Rav Mordechai Kaminetsky, the Dean of Yeshiva South Shore, shares the following idea. Every word in the Torah is precise. The Torah uses the terms “left and right,” specifically, rather than directions like east and west. Left and right are subjective, as they are based on the direction a person is facing. No matter where a person is standing, left and right never changes.
When a Rav says left is right, it may initially seem backwards. However, the Rav serves as a moral compass, guiding us in a new direction. Rebbeim and scholars can help lead us when we are not objective enough to make a proper choice. Rashi emphasizes that when the rabbis tell you right is left make sure you turn around because your perception might be misconstrued.
A parable illustrates this. There was once a miser who hated giving tzedakah. After much prodding, a community member convinced him to invite a poor man to his home for a Shabbos meal. He agreed, spent minimally on the food. As Shabbos approached, he sent his son to the market to purchase a fish. He said, “Buy the largest fish possible, but do not spend more than a few pennies. I don’t care if it is rotten.” The son arrived home with a large but rancid fish.
The pauper ate heartily in their home. After he left, the miser said to his son, “Wow, I feel so good performing the mitzvah of hachnasat orchim and feeding him a meal.”
Later on, the poor person became ill from food poisoning, and was rushed to the hospital. The miser and his son went to visit him. After they left, the miser said to his son, “Look at what a mitzvah we are now able to fulfill—bikur cholim!”
The pauper’s situation worsened, and he passed away. The miser and his son went to the funeral, and later to the shiva house. The miser exclaimed, “Look at all the mitzvot that came from feeding him this fish! I feel so great!”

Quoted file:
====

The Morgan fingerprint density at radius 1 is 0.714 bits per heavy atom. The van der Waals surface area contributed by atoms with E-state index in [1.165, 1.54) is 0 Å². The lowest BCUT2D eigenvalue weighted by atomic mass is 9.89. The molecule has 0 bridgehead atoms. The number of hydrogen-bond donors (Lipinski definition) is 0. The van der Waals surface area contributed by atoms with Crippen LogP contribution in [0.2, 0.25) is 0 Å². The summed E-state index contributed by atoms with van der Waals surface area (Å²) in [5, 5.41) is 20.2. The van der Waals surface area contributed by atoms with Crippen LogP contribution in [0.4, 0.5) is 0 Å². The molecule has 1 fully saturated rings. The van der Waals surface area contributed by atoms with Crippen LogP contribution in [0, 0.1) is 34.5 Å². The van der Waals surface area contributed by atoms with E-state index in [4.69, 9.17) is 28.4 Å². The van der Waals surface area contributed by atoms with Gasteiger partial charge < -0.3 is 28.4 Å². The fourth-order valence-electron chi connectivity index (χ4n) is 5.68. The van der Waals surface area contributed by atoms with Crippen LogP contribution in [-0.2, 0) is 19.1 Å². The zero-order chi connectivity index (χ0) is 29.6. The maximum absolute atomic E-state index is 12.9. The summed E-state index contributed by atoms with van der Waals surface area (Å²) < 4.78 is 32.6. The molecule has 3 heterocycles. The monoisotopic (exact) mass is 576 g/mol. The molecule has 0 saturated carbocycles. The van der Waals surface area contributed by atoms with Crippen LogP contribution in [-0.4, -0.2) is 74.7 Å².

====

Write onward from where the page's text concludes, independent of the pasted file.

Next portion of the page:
We can all see that the miser has the wrong perspective. His feeding the rancid fish to the pauper led to a terrible tragedy, not an accumulation of mitzvot.
Sometimes our perception can be wrong, and we turn right into left. That is where a Rav or mentor can provide clarity to enable us to change our perspective and see that what we think is right is actually left.
Circling back to seminary. Every month, a poster with a different middah we could work on was displayed on the bulletin board. One month, the middah was Shtika, silence. Oh boy, I remember thinking, here we go again. Are we meant to sit like monks in silence?
But after learning about the importance of silence, I realized that taking a moment to think before speaking could help sculpt and refine my words.
There is always another angle to consider. When learning, we must open our minds to concepts that are initially uncomfortable. Sometimes, we rationalize our misdeeds, and we need someone to turn us around onto the proper path and show us there is another way. Having a mentor, teacher, spouse, friend, or family to guide us is essential. An outside perspective can show us that our right is actually someone else’s left. All we have to do is simply turn around to face the other way and see from their viewpoint. With this mindset, we can get one step closer to becoming the best possible version of ourselves.